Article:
Hi 7th Graders. As you know we’re working in the stars this week.  If you remember from the video, each year there is something called the Texas Star Party (, where amateur astronomers converge in the very dark Texas desert to set up their telescopes and watch the night skies.

Your assignment is to find a location here in WV to have your own star party.  There are a few requirements. Number one, it has to be a dark area – good for star gazing. Number two, it has to be in an open field. That is sometimes hard to find around here.

We’re going to use an online map to find a location for our party.

Open the following map document:

You’ll see an image of the Earth at Night,  along with a green circle.  This green circle has a radius of 100 miles and is centered on Charleston, WV. Your star party must be found within this circle. You can find more images of the Earth at night here: and more information about light pollution here:

Click Add -> Create Editable Layer. Click Create, to add the Map Notes Layer.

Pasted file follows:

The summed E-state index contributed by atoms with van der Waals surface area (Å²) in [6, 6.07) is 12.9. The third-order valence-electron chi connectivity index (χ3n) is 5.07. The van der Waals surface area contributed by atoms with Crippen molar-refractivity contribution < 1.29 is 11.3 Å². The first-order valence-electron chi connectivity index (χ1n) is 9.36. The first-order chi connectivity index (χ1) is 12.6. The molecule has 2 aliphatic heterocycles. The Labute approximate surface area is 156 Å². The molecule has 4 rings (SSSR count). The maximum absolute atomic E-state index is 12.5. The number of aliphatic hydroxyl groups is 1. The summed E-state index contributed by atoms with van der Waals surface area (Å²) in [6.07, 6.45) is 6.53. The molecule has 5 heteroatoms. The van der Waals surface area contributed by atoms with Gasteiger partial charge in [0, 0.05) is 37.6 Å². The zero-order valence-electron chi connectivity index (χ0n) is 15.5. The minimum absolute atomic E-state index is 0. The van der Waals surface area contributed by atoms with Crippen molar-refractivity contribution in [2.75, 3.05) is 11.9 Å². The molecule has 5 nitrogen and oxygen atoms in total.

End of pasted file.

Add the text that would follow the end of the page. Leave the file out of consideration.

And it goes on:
Click the Pushpin and add it to mark a possible location for your “Star” party.  Remember, you must be in a dark area to host your party.

Name your pushpin “Star Party” when the window appears and click “close”.

Zoom in (you zoom in and out with the scroll wheel on your mouse). The Earth at Night layer will disappear. Zoom in until you can see the terrain where your pushpin is located.  You need to have your party in an open field, preferably accessible by a road. If you’re on the side of a mountain, you’ll have to move.

Click on your pushpin and make sure the edit option is selected (it’s up at the top). You can now click and drag to move your pushpin to the nearest field. After you move your pushpin, you may need to click “close” again on the dialogue box that pops up.

Next, zoom out for a minute and make sure your pushpin is still in a dark area. If moving it brought it into an illuminated area, you’ll need to move it again. When you’re sure that you are in a dark area, get your latitude and longitude coordinates.

Click the measure button, and then click the “bulls eye” shape (the bulls eye gives you your latitude and longitude). Click on or hover over your pushpin. You’ll see the latitude and longitude of your star party location in the measure window.

Write the latitude and longitude on a note card and turn in.

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Posted by on November 30, 2012 in Fun Stuff!, Lessons